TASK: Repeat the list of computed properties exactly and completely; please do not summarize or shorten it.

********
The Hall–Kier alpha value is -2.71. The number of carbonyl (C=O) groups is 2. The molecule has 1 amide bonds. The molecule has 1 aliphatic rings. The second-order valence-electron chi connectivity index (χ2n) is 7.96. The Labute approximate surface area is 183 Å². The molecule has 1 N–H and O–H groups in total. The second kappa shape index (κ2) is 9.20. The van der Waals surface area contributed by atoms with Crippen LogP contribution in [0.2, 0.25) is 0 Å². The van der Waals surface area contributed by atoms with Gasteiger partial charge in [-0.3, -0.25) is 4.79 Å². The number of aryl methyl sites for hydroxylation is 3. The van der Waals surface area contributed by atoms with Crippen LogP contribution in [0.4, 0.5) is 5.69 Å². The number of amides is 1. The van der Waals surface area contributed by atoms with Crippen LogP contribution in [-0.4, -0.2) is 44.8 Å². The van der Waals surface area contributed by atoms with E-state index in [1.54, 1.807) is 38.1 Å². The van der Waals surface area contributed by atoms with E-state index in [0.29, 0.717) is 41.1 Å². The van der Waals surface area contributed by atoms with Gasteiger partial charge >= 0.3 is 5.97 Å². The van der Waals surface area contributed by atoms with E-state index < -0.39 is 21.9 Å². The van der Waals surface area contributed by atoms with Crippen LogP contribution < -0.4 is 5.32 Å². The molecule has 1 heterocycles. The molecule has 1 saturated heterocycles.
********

The Hall–Kier alpha value is -2.71. The number of carbonyl (C=O) groups is 2. The molecule has 1 amide bonds. The molecule has 1 aliphatic rings. The second-order valence-electron chi connectivity index (χ2n) is 7.96. The Labute approximate surface area is 183 Å². The molecule has 1 N–H and O–H groups in total. The second kappa shape index (κ2) is 9.20. The van der Waals surface area contributed by atoms with Crippen LogP contribution in [0.2, 0.25) is 0 Å². The van der Waals surface area contributed by atoms with Gasteiger partial charge in [-0.3, -0.25) is 4.79 Å². The number of aryl methyl sites for hydroxylation is 3. The van der Waals surface area contributed by atoms with Crippen LogP contribution in [0.4, 0.5) is 5.69 Å². The number of amides is 1. The van der Waals surface area contributed by atoms with Crippen LogP contribution in [-0.4, -0.2) is 44.8 Å². The van der Waals surface area contributed by atoms with E-state index in [1.54, 1.807) is 38.1 Å². The van der Waals surface area contributed by atoms with E-state index in [0.29, 0.717) is 41.1 Å². The van der Waals surface area contributed by atoms with Gasteiger partial charge >= 0.3 is 5.97 Å². The van der Waals surface area contributed by atoms with E-state index < -0.39 is 21.9 Å². The van der Waals surface area contributed by atoms with Crippen LogP contribution < -0.4 is 5.32 Å². The molecule has 1 heterocycles. The molecule has 1 saturated heterocycles.